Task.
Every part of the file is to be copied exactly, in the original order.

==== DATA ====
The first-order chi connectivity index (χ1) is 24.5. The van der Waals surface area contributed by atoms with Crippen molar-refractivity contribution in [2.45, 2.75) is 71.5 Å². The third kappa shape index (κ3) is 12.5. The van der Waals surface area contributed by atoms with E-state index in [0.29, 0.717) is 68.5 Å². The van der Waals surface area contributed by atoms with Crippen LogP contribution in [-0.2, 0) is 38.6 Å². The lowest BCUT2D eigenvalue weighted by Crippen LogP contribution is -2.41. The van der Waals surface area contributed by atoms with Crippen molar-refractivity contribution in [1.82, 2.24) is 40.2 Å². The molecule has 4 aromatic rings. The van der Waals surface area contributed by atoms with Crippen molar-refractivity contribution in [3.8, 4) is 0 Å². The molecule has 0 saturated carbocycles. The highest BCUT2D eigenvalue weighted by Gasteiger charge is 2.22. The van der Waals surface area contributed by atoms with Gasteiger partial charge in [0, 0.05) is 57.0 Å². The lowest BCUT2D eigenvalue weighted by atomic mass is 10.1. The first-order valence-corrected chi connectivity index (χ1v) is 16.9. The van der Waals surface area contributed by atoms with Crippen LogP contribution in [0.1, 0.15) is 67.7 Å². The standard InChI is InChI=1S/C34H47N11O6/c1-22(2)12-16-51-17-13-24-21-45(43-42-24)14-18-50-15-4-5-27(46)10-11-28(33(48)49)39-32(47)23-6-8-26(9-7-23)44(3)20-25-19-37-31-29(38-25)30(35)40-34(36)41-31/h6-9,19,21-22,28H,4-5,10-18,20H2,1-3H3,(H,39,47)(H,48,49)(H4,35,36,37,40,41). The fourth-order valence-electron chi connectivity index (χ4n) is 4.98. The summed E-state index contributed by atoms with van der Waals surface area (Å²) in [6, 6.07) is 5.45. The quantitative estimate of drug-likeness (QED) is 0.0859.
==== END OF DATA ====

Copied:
The first-order chi connectivity index (χ1) is 24.5. The van der Waals surface area contributed by atoms with Crippen molar-refractivity contribution in [2.45, 2.75) is 71.5 Å². The third kappa shape index (κ3) is 12.5. The van der Waals surface area contributed by atoms with E-state index in [0.29, 0.717) is 68.5 Å². The van der Waals surface area contributed by atoms with Crippen LogP contribution in [-0.2, 0) is 38.6 Å². The lowest BCUT2D eigenvalue weighted by Crippen LogP contribution is -2.41. The van der Waals surface area contributed by atoms with Crippen molar-refractivity contribution in [1.82, 2.24) is 40.2 Å². The molecule has 4 aromatic rings. The van der Waals surface area contributed by atoms with Crippen molar-refractivity contribution in [3.8, 4) is 0 Å². The molecule has 0 saturated carbocycles. The highest BCUT2D eigenvalue weighted by Gasteiger charge is 2.22. The van der Waals surface area contributed by atoms with Gasteiger partial charge in [0, 0.05) is 57.0 Å². The lowest BCUT2D eigenvalue weighted by atomic mass is 10.1. The first-order valence-corrected chi connectivity index (χ1v) is 16.9. The van der Waals surface area contributed by atoms with Crippen LogP contribution in [0.1, 0.15) is 67.7 Å². The standard InChI is InChI=1S/C34H47N11O6/c1-22(2)12-16-51-17-13-24-21-45(43-42-24)14-18-50-15-4-5-27(46)10-11-28(33(48)49)39-32(47)23-6-8-26(9-7-23)44(3)20-25-19-37-31-29(38-25)30(35)40-34(36)41-31/h6-9,19,21-22,28H,4-5,10-18,20H2,1-3H3,(H,39,47)(H,48,49)(H4,35,36,37,40,41). The fourth-order valence-electron chi connectivity index (χ4n) is 4.98. The summed E-state index contributed by atoms with van der Waals surface area (Å²) in [6, 6.07) is 5.45. The quantitative estimate of drug-likeness (QED) is 0.0859.